the most popular of the ice-based treats is probably halo-halo (literally "mix-mix"), a non-specific but fairly colourful mix of preserved fruits and beans, milk , and ice served in a tall glass. the name comes not only from the array of ingredients, but also from the idea that you mix everything together so you get a milky, sludgy, icy drink. (a note about the milk in halo-halo: evaporated milk is typically used because it is rich without being too creamy, and can be used sparingly; also, when it is mixed with the ice it dilutes to a regular milk consistency and flavour.) it is often served as merienda, but equally as popular as a dessert. or, a dessert at merienda :)
i've just come to learn about guinomis, another icy confection, which i'm told is a popular lenten repast, probably because it has less ingredients than halo-halo, and is also dairy-free. why, why, whyyyyy hadn't i known this before?! the creamy white expanse you see is from coconut milk, which covers a combination of nata de coco (a fermented but non-alcoholic coconut water gel), sago or tapioca pearls, pinipig (toasted rice flakes--the older sibling of duman), and a palm sugar syrup. the whole thing is served in a tall glass as well, covered by a tiny mountain of shaved ice. i absolutely love the non-dairyness of this; the coconut milk is creamy, but not über-thick with actual cream. it is not overloaded with too many flavours so you can really taste the caramel of the palm sugar syrup and the toasty rice flavour of the pinipig, which permeates the liquid. the nata de coco and sago/tapioca provide a nice, chewy texture against the flurry of quick melting ice flakes.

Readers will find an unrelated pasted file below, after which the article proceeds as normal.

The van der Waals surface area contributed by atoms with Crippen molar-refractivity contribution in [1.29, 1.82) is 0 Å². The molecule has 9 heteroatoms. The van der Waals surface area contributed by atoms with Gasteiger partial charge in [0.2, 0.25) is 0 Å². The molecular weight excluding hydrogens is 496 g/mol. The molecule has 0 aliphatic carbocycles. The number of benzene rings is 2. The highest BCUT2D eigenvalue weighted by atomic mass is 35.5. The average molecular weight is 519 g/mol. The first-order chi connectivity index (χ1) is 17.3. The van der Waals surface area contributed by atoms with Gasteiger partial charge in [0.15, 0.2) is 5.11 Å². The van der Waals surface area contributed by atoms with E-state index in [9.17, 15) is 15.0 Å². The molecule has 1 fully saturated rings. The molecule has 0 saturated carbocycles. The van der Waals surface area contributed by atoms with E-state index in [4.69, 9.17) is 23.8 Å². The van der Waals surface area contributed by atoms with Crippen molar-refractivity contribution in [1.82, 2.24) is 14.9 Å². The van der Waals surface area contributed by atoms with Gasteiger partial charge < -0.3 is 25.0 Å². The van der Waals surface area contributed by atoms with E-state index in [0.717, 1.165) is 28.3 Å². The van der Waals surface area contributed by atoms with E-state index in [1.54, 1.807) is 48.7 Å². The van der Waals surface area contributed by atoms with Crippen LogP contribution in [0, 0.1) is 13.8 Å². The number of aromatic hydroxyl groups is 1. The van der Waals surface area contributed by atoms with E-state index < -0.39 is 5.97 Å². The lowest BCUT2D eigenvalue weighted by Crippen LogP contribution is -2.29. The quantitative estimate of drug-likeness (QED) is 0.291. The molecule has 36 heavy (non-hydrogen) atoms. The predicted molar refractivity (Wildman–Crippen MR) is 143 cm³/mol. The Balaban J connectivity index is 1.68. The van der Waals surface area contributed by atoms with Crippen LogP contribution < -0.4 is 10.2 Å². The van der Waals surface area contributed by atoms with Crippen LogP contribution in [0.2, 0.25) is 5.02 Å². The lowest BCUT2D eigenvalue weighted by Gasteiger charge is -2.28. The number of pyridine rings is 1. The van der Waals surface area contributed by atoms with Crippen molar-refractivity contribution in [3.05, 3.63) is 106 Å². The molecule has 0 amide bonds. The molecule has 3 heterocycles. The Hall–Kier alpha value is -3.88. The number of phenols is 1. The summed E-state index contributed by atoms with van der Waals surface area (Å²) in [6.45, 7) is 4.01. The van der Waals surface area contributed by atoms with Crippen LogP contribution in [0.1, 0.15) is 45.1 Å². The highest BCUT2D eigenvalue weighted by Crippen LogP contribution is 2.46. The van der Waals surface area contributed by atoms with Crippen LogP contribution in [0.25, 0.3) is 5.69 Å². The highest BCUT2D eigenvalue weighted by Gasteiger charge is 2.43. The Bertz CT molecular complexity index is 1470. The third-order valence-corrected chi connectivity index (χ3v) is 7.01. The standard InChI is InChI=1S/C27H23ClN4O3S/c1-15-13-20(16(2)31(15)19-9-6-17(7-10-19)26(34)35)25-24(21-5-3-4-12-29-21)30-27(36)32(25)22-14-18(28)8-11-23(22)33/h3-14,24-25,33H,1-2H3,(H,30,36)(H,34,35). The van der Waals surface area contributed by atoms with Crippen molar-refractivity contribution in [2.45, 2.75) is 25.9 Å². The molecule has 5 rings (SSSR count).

in fact, the ice that is used in these desserts is quite important--the finer the better. it is much finer than crushed ice, or even snow cone ice; japanese kakigori, malaysian/singaporean ice kachang, the southeast asian cendol and hawaiian shave ice have the same consistency. there are machines that can produce this fine ice, but for my money, i usually turn to a hand-held ice shaver. it works like a wood plane--the bottom has a long blade that is run across the surface of a block of ice; the resulting ice shavings are collected within, like a tiny bank of snow.
it usually takes about two of these little caches for one serving of halo-halo or guinomis, which really takes no time at all, once you get a rhythm going. it also seems to be more satisfying than just pressing a button or swirling around a handle on a machine; perhaps it's that little extra effort that makes it all the more sweeter. this particular type of shaver is still quite popular in the philippines, and is still made there; we've had ours for thirty years now, and it hasn't failed yet. if you are stateside and looking for one, this mainland company sells a similar one.
also quite fashionable these days is a specialty of our family province of pampanga: white halo-halo. it is basically the same as regular halo-halo , only it contains monochromatic ingredients. the most famous example of this is from a restaurant in the town of guagua called razón's; they use only leche flan (a baked milky custard), and saba bananas boiled in a palm sugar syrup. another popular variation has little milky candies in it--pastillas de leche or yemas--and not much else. i prefer the razón's version, which i make at home, with the addition of (colour-free) nata de coco or kaong (sugared date palm nuts) for a little texture.